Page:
It was almost reassuring to read FluffyBee's post since my husband is still caught in a perfect storm trying to get a diagnosis. He has all the symptoms of the above but was told by a nurse from the rapid access chest pain clinic in a telephone assessment that they were not cardiac related since they occur at rest. He wrote to the consultant in charge quoting the NHS website that not all types of angina occur on exertion but the consultant just backed the nurse. His GP now simply quotes what they have said but has arranged an ECG & a BHP blood test for heart failure to 'reassure him' at the same time as saying the ECG won't show anything & that he does not have any symptoms of heart failure. He feel he has to go through with this farce but what next? Like FuffyBee, he has a spoken to a BHF nurse without success. Does anyone know what tests he should have ?
Coronary artery spasms/Prinzmetal's a... - British Heart Fou...
British Heart Foundation
Where in the UK are you based?
Ask for your husband to be referred to one of the centres who are taking part in the PRIZE study a trial into a possible new medication to treat microvascular angina.
See my answer to Smileyian in Fluffybee's post
Hi he should have an angiogram, exercise test even though it happens at rest...just to be sure. Some cardiologists diagnose by injecting a medication which would cause a spasm if you have coronary artery spasms etc but mine went by my symptoms as he does not like doing the injection test. Find a cardiologist who knows about this condition. If you do find it is diagnosed then do not let them put him on beta blockers as it is contraindicated for this type of angina. He will probably be put on a calcium channel blocker and be given a gtn spray.. The BHF does have information on micro and vasospastic/CAS/Prinzemetal angina.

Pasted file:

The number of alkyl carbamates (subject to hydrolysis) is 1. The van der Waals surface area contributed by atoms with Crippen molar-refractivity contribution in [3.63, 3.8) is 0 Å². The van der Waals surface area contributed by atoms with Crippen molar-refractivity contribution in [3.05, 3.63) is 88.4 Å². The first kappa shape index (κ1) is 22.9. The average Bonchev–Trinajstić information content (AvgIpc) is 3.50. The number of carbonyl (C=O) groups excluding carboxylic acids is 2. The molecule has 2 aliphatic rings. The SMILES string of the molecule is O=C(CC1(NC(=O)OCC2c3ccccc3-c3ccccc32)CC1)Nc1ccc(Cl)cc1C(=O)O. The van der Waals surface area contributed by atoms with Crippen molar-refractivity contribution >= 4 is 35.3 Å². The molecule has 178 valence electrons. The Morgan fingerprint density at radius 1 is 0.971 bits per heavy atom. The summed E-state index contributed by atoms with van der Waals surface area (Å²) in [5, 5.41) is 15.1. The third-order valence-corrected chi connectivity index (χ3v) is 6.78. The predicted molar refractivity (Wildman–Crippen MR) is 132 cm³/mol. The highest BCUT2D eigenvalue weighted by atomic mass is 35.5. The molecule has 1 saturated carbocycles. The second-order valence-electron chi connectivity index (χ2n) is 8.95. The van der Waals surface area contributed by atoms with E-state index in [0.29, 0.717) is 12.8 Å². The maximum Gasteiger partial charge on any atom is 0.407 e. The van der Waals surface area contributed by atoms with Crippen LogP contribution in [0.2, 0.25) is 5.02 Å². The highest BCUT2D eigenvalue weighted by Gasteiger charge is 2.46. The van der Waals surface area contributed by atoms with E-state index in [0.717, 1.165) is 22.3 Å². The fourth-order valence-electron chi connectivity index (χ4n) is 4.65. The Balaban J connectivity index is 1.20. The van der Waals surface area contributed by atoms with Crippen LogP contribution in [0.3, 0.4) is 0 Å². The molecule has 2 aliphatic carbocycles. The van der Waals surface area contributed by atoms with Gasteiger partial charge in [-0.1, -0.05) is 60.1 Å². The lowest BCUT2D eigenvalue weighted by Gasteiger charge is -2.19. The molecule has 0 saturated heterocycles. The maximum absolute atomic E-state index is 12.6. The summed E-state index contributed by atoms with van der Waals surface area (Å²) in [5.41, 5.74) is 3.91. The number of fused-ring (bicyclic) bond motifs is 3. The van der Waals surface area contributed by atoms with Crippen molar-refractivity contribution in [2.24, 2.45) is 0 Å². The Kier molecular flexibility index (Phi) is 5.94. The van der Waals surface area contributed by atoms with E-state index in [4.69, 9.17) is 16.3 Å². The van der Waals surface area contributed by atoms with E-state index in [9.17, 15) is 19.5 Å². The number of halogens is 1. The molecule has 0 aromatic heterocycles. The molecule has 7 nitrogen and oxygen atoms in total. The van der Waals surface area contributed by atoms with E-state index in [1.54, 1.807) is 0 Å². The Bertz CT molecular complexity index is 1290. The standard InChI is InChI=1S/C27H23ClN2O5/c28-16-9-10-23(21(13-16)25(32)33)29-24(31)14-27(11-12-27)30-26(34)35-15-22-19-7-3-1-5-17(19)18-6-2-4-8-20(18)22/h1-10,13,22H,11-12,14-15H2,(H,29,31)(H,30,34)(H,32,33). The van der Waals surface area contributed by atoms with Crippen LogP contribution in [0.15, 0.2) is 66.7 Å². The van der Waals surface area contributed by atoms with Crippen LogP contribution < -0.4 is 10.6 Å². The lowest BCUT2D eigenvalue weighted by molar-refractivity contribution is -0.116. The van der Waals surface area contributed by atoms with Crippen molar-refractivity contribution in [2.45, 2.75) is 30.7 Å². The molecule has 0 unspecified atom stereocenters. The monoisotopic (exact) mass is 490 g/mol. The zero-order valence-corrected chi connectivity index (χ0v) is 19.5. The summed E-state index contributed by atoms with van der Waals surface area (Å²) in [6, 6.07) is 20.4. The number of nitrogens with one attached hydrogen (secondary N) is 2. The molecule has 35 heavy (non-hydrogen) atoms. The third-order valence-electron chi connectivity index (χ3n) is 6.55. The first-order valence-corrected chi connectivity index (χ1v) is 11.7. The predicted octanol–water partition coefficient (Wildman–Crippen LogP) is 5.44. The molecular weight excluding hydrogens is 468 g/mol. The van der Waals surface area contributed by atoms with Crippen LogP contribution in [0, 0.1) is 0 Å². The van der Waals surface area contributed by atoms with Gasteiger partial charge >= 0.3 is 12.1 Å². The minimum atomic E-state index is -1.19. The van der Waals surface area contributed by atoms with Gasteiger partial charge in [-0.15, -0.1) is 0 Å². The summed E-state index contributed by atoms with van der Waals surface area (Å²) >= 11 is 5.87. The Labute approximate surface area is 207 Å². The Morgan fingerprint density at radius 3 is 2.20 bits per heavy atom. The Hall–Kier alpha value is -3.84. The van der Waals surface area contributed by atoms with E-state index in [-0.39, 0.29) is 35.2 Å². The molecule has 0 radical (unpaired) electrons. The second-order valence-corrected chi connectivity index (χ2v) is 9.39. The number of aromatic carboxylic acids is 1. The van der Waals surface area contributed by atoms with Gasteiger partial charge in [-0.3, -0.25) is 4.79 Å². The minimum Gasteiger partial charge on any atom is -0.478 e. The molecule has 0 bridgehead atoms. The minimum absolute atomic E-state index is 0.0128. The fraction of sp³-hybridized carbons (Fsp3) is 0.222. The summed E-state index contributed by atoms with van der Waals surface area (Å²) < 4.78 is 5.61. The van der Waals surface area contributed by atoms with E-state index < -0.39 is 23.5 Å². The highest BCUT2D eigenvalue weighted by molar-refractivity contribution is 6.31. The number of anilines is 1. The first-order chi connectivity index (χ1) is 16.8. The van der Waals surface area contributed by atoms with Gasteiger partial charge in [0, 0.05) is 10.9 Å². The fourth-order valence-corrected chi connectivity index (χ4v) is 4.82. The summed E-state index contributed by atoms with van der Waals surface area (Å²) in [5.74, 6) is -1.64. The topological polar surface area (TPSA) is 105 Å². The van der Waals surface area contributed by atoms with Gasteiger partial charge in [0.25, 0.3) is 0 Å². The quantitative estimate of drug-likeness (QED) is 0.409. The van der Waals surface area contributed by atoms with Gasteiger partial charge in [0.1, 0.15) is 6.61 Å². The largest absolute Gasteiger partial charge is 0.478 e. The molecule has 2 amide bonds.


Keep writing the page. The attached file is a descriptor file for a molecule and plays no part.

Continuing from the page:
Here are the links to the BHF information bhf.org.uk/informationsuppo...
Whilst in most cases beta blockers are not usually recommended if you have vasospastic angina it is sometimes prescribed.
Without a definitive diagnosis of either microvascular dysfunction or vasospastic angina it can be trail and error to get the best combination of medication that works best for each individual.
The latest research and the European Society of Cardiology consensus document on Ischaemia no obstructed coronary arteries (INOCA) recommends a pathway for diagnosing microvascular dysfunction and vasospastic angina during an angiogram by using a guide wire, an injection of adenosine and then acetylcholine.
See Milkfairy's posts.
I had the same issues 18 months or so ago my GP was sure it was variant angina and referred me to a cardiologist at the chest pain clinic. Cardiologist told me off for even being there and dismissed me saying it was not heart related - didn't even do any test was literally in there 5 mins. My husband and I were speechless!
End of Feb this year same thing happened chest pains getting short of breath paramedics sent out numerous times and again GP convinced it was variant angina so another referral made to cardiology. This time (same cardiologist!) he relented as it had been 5 years since I last had an angiogram and performed another one which I had in June. This time he had to eat his words and was diagnosed - finally! I was dreading having to see him again due to previous experience he had been so rude and dismissive but I guess you could say it was Karma!!
I tried to go back to work but had to be signed off again for a month recently as chest pains got the better of me. Got new meds just hoping it settles as having more bad nights than good at the moment.
I totally understand the predicament you and your husband are left in all I can say is we are the best people to know our bodies and know when something is wrong and persevere and persist however frustrating.
I hope you and your husband get the answers you need.
All the best to you both xx